Ryder is gifted with one of the best moments in the picture, certainly one of the most eccentric, as she tries not to get manhandled by a creep (Frank Grillo) at a crayfish shack because she's allergic to shellfish. Director Gary Fleder choreographs this well, mining suspense and sympathy from her squirminess. Fleder is otherwise his usual meat-and-potatoes self, albeit fixated on an experimental flourish in which shards of one scene penetrate another, predicting an upcoming transition. (It loses its novelty, fast.) He's lucky to have Miracle Mile DP Theo Van De Sande, who gives everything a daunting slickness, and production designer Greg Berry, who subtly mirrors the accoutrements of the meth lab in the coloured bottles dangling from trees on Broker's property, showing how corruptible is this pretense of Americana. And Stallone and Statham harmonize some absurdly satisfying/satisfyingly absurd action set-pieces, such as Broker taking out a gang of thugs with both hands literally tied behind his back. No doubt Stallone had that one in his back pocket for a while. But the climax is a muddle and borderline preachy, with the grown-ups learning a valuable lesson from the generous innocence of their children and, worse, meth making a roaring narrative comeback in a non-abstract form to turn Gator into a werewolf. If only drugs were to blame for the black guy (Omar Benson Miller) dutifully sacrificing himself for our white hero, but, no, that's just showbiz. For more screengrabs visit our Tumblr.
THE BLU-RAY DISC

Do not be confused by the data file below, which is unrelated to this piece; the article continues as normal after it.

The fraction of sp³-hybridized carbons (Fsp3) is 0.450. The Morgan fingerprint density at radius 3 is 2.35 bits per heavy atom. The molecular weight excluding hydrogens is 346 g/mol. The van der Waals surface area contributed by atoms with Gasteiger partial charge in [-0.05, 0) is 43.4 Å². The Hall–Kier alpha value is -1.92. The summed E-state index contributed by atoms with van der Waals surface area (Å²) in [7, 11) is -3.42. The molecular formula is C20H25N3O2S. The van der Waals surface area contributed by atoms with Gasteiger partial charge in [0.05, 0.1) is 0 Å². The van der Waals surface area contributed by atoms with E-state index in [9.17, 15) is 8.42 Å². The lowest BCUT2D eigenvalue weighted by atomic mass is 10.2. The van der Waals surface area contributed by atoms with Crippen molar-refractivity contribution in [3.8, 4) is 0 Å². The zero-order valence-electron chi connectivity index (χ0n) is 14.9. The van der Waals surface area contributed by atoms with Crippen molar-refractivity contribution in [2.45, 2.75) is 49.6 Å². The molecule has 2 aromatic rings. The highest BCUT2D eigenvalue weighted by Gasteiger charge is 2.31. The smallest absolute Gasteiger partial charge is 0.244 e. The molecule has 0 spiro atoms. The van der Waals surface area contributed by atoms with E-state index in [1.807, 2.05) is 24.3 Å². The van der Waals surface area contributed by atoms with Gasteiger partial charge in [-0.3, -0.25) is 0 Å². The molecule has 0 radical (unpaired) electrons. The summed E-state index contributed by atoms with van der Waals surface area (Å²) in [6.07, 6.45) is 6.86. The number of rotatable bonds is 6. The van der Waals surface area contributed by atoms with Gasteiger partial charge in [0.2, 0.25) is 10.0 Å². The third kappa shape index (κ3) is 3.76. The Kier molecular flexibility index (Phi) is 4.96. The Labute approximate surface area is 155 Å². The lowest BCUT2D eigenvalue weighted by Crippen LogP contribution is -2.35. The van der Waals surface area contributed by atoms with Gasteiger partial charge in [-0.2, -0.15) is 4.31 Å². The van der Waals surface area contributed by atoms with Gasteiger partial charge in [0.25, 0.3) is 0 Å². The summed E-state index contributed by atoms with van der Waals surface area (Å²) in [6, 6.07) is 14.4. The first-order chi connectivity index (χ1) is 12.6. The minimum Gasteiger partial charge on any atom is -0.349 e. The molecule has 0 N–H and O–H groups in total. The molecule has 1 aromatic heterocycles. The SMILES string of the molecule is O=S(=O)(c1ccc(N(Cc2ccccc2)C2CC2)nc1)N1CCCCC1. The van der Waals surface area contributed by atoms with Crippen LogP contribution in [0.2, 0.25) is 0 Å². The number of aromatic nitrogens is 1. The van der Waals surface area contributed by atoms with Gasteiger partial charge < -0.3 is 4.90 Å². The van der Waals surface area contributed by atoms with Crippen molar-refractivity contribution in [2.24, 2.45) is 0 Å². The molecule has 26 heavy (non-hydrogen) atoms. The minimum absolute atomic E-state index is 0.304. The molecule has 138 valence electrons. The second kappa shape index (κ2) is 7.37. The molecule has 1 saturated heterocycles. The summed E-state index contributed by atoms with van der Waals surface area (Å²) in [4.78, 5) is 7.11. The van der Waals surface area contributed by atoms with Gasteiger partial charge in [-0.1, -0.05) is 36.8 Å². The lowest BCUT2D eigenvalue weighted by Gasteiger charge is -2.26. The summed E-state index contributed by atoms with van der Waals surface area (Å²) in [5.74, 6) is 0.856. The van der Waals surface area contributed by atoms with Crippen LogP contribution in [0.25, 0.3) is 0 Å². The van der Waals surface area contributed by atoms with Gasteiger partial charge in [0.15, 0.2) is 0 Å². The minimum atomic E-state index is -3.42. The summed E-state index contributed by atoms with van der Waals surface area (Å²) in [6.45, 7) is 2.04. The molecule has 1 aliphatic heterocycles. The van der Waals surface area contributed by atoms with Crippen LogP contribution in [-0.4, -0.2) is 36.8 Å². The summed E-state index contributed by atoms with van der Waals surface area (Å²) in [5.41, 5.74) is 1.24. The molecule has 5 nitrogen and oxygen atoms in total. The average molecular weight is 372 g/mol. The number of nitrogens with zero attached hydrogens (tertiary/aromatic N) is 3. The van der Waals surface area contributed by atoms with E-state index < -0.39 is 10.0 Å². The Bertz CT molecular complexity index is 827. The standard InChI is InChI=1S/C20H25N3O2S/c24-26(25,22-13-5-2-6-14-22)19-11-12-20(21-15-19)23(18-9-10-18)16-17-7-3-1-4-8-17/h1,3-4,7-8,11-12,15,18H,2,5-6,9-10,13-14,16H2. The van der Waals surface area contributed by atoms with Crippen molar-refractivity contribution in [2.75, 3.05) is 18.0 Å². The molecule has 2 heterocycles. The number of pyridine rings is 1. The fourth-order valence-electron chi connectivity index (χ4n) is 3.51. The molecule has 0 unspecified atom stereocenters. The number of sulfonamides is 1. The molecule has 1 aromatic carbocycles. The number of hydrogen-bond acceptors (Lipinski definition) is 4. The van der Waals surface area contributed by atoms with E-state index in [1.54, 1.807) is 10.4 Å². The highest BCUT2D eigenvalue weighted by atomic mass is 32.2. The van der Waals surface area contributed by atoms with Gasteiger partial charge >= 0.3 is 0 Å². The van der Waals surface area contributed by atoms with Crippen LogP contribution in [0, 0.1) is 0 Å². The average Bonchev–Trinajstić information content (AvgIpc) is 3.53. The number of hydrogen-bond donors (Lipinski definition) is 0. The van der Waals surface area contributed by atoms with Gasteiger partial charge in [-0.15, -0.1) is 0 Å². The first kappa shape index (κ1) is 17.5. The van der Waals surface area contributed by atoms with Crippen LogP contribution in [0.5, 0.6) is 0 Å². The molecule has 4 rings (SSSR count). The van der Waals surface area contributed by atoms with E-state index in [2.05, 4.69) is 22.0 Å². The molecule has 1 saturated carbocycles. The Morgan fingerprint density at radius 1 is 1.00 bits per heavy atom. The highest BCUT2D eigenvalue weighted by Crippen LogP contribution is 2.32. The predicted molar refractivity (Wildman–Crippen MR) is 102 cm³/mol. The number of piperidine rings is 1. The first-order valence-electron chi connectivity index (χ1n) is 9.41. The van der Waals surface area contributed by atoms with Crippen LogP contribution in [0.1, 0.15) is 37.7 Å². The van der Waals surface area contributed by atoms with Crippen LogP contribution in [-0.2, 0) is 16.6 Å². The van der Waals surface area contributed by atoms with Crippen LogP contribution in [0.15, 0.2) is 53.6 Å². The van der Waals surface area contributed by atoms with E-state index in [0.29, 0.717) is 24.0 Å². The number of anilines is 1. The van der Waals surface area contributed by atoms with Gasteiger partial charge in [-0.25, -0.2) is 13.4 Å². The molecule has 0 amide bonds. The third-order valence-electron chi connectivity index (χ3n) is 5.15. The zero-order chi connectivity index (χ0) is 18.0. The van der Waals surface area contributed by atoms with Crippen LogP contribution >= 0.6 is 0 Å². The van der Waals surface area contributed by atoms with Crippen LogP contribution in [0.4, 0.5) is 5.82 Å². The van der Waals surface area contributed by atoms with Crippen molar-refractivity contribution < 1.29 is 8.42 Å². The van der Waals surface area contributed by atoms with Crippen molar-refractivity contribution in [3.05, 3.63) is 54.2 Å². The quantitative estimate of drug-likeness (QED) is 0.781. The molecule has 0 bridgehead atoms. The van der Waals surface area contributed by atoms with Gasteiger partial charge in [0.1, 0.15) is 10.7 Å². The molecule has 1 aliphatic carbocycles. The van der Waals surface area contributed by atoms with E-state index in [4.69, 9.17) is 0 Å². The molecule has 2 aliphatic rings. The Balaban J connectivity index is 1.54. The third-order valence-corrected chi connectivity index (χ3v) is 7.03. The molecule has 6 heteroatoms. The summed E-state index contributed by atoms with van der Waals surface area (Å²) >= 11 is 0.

Universal's catalogue titles are the pits but their new releases are state-of-the-art. Shot in HD with the ARRI Alexa, Homefront comes to Blu-ray in a glassy 2.40:1, 1080p presentation. Colours are bright and sulphuric, dynamic range is broad, and a fine layer of noise or faux-grain provides the image a cinematic texture that undercuts its glossiness. For all that, there could be more detail in the shadows and, putting aside Van De Sande's trademark blown-out whites, the highlights, though I suspect these are complaints to be levelled at digital cinematography--which has a few nagging hurdles to overcome--rather than the transfer or the AVC encode. The attendant 5.1 DTS-HD MA track showcases a loud, not particularly nuanced mix with clarity and depth. Extras are limited to a 3-minute, HiDef trailer for Homefront embellished with soundbites ("These are swamp people, it's the Wild West out there," says Stallone, throwing Louisiana under the bus) plus a block of four uneventful deleted scenes (9 mins., HD) that includes a gratuitously extended, feel-good ending. Semi-forced, dynamically-selected HD previews for Schwarzenegger's Sabotage, The Best Man's Holiday, Rush, 47 Ronin, Ride-Along, Jobs, End of Watch, Hit and Run, The Host, Machete Kills, Side Effects, The Grey, and The Killer Elite cue up on startup. The disc is bundled with the obligatory DVD and Ultraviolet copies of the film.